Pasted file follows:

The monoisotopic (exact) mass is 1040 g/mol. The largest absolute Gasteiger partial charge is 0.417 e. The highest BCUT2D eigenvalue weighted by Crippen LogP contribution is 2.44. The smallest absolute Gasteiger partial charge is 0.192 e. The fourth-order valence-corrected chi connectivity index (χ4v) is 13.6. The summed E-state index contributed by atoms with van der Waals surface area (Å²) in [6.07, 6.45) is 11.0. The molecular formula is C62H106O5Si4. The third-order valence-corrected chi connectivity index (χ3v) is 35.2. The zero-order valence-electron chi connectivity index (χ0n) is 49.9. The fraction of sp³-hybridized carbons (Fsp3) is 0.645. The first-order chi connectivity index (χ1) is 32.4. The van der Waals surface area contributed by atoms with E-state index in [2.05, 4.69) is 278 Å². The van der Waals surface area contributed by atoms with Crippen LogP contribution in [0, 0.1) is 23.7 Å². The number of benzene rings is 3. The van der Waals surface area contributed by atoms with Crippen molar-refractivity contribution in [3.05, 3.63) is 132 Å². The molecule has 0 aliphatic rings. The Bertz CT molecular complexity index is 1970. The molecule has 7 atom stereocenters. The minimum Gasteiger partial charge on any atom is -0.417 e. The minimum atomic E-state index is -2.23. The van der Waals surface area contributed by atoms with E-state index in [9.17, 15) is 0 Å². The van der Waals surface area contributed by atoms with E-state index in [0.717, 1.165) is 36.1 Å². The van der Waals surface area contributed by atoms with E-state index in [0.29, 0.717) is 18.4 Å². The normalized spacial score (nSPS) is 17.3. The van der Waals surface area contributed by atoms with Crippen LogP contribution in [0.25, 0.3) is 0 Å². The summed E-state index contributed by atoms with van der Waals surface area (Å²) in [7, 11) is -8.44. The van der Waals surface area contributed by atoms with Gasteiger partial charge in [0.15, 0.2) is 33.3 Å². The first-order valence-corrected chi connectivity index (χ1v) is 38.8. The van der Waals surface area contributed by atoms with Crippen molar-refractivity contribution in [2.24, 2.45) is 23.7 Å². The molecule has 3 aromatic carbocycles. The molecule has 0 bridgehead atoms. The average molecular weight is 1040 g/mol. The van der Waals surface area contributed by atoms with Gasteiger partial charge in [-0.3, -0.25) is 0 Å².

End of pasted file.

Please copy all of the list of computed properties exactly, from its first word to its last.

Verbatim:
The monoisotopic (exact) mass is 1040 g/mol. The largest absolute Gasteiger partial charge is 0.417 e. The highest BCUT2D eigenvalue weighted by Crippen LogP contribution is 2.44. The smallest absolute Gasteiger partial charge is 0.192 e. The fourth-order valence-corrected chi connectivity index (χ4v) is 13.6. The summed E-state index contributed by atoms with van der Waals surface area (Å²) in [6.07, 6.45) is 11.0. The molecular formula is C62H106O5Si4. The third-order valence-corrected chi connectivity index (χ3v) is 35.2. The zero-order valence-electron chi connectivity index (χ0n) is 49.9. The fraction of sp³-hybridized carbons (Fsp3) is 0.645. The first-order chi connectivity index (χ1) is 32.4. The van der Waals surface area contributed by atoms with E-state index in [2.05, 4.69) is 278 Å². The van der Waals surface area contributed by atoms with Crippen LogP contribution in [0, 0.1) is 23.7 Å². The number of benzene rings is 3. The van der Waals surface area contributed by atoms with Crippen molar-refractivity contribution in [3.05, 3.63) is 132 Å². The molecule has 0 aliphatic rings. The Bertz CT molecular complexity index is 1970. The molecule has 7 atom stereocenters. The minimum Gasteiger partial charge on any atom is -0.417 e. The minimum atomic E-state index is -2.23. The van der Waals surface area contributed by atoms with E-state index in [9.17, 15) is 0 Å². The van der Waals surface area contributed by atoms with E-state index in [0.717, 1.165) is 36.1 Å². The van der Waals surface area contributed by atoms with E-state index in [0.29, 0.717) is 18.4 Å². The normalized spacial score (nSPS) is 17.3. The van der Waals surface area contributed by atoms with Crippen LogP contribution in [0.25, 0.3) is 0 Å². The summed E-state index contributed by atoms with van der Waals surface area (Å²) in [7, 11) is -8.44. The van der Waals surface area contributed by atoms with Gasteiger partial charge in [0.15, 0.2) is 33.3 Å². The first-order valence-corrected chi connectivity index (χ1v) is 38.8. The van der Waals surface area contributed by atoms with Crippen molar-refractivity contribution in [2.24, 2.45) is 23.7 Å². The molecule has 3 aromatic carbocycles. The molecule has 0 bridgehead atoms. The average molecular weight is 1040 g/mol. The van der Waals surface area contributed by atoms with Gasteiger partial charge in [-0.3, -0.25) is 0 Å².